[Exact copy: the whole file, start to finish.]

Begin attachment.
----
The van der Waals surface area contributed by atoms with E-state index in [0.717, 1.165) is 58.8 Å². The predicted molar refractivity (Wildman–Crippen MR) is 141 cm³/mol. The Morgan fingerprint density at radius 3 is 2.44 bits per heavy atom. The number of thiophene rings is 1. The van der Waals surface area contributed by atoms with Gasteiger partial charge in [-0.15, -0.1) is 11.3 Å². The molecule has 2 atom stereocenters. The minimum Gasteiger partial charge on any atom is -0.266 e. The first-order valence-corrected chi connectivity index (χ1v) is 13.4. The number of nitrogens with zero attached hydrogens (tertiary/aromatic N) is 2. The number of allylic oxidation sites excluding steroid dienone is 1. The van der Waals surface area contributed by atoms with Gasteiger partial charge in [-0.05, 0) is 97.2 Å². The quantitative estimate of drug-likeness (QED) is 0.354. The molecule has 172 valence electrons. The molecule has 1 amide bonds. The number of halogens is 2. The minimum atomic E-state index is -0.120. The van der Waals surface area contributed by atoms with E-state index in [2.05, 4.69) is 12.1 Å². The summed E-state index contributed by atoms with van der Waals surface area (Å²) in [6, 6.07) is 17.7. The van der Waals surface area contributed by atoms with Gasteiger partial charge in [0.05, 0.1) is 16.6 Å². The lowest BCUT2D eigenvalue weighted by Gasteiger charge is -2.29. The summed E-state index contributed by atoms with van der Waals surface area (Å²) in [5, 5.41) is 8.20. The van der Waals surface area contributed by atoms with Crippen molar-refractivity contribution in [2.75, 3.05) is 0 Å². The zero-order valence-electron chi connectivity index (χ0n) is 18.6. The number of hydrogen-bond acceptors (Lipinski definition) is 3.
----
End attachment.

The van der Waals surface area contributed by atoms with E-state index in [0.717, 1.165) is 58.8 Å². The predicted molar refractivity (Wildman–Crippen MR) is 141 cm³/mol. The Morgan fingerprint density at radius 3 is 2.44 bits per heavy atom. The number of thiophene rings is 1. The van der Waals surface area contributed by atoms with Gasteiger partial charge in [-0.15, -0.1) is 11.3 Å². The molecule has 2 atom stereocenters. The minimum Gasteiger partial charge on any atom is -0.266 e. The first-order valence-corrected chi connectivity index (χ1v) is 13.4. The number of nitrogens with zero attached hydrogens (tertiary/aromatic N) is 2. The number of allylic oxidation sites excluding steroid dienone is 1. The van der Waals surface area contributed by atoms with Gasteiger partial charge in [-0.05, 0) is 97.2 Å². The quantitative estimate of drug-likeness (QED) is 0.354. The molecule has 172 valence electrons. The molecule has 1 amide bonds. The number of halogens is 2. The minimum atomic E-state index is -0.120. The van der Waals surface area contributed by atoms with E-state index in [2.05, 4.69) is 12.1 Å². The summed E-state index contributed by atoms with van der Waals surface area (Å²) in [6, 6.07) is 17.7. The van der Waals surface area contributed by atoms with Gasteiger partial charge in [0.05, 0.1) is 16.6 Å². The lowest BCUT2D eigenvalue weighted by Gasteiger charge is -2.29. The summed E-state index contributed by atoms with van der Waals surface area (Å²) in [5, 5.41) is 8.20. The van der Waals surface area contributed by atoms with Crippen molar-refractivity contribution in [2.75, 3.05) is 0 Å². The zero-order valence-electron chi connectivity index (χ0n) is 18.6. The number of hydrogen-bond acceptors (Lipinski definition) is 3.